Montrose, CO — A recent audit of the City of Montrose’s recycling program highlighted a significant reduction in the level of contamination in materials collected under the city’s curbside recycling program. This reduction saves money and improves the effectiveness of the overall program.
Waste Management conducted the semi-annual audit on January 15 at its sorting facility in Denver where all recycling materials from Montrose are transported.
Since 2017 the city’s contamination rate has averaged around 12 percent. The contamination rate is defined as the percentage of trash or non-recyclable materials within the city’s overall recycling collections. A contamination rate over 10 percent results in extra processing fees being applied to each ton of materials collected.
In 2019 the city collected 720 tons of recyclable materials from city recycling customers.
Public Works Manager Jim Scheid reported that the city cut its contamination rate to just 5 percent in the latest 2020 audit. This rate allows the city to save money by avoiding the extra fees.
"It is great to see our contamination amount go down so much,” Scheid said. “This will result in a fee being removed that was applied due to excess contamination, and it also shows that our efforts in our community to help reduce contamination through education have been working.”
Scheid said the facility in Denver sees a regional, statewide contamination average of nearly 22 percent.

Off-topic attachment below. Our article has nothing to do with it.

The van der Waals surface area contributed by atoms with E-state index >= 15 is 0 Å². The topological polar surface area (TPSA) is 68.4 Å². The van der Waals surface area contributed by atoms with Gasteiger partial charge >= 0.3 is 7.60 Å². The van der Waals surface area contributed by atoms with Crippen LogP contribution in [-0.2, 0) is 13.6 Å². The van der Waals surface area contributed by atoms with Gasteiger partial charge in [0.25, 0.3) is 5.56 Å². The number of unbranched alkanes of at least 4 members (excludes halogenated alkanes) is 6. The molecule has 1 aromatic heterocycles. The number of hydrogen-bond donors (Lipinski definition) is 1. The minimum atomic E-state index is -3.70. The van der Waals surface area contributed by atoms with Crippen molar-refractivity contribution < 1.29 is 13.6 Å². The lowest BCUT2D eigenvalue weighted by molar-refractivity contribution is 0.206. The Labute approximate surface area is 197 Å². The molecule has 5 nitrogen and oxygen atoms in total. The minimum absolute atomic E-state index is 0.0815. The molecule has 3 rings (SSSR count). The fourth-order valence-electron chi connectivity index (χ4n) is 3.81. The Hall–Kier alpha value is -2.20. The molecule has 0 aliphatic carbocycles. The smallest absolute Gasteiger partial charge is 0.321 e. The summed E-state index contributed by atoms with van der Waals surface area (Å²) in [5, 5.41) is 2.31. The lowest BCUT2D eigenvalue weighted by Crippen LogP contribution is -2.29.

"We are much, much lower than is normally collected at that facility," Scheid said. "It’s very significant."
The materials used in the audit were collected during routine pick up around the city in January. Two, 1,000-pound bales of materials were transported to the sorting facility, and about 1,000 pounds of recycled materials were used in the audit.
The Public Works department works each day to meet city customers’ trash and recycling needs by providing trash pickup once a week and recycling collection every two weeks.
The audit report stated that residents who recycled paper, cardboard, plastic bottles and containers, aluminum beverage cans and steel food cans, can give those materials "a second life by recycling."
"This audit showed less than 10 percent contamination in the recycling program," Waste Management reported. "This positively reflects the efforts of the City of Montrose to tag frequent contaminators and remove recycling carts from residents who are unwilling to change their behavior."
The audit report noted that some common contaminates found in Montrose materials were hangers, sneakers and textiles, film plastic and plastic wrap, materials stuck together, and bags of trash with recycled materials mixed in. The audit also noted that yard waste like lawn trimmings are not recyclable and are also considered contaminants.
Other best practices include separating materials from each other before placing them inside a recycling container. For example, placing aluminum cans in a cardboard box is considered as contamination because the machines used in sorting the materials cannot process both aluminum and paper together.
"If you put aluminum cans in paper bags, that is considered contaminated. Those need to be separated" Scheid noted.
Scheid emphasized that the city cannot accept glass. Glass bottles and jars are also considered to be contaminants.
The Public Works Department asks the public to help keep trash and recycling services on schedule by having all trash and recycling collection cans out for pickup by 6 a.m. on collection days.
For more information about the city’s trash and recycling services, including collection schedules visit: www.CityofMontrose.org/Trash-Recycling. Residents can find useful recycling information from Waste Management at www.WM.com/RecycleRight.
For more city news visit CityOfMontrose.org.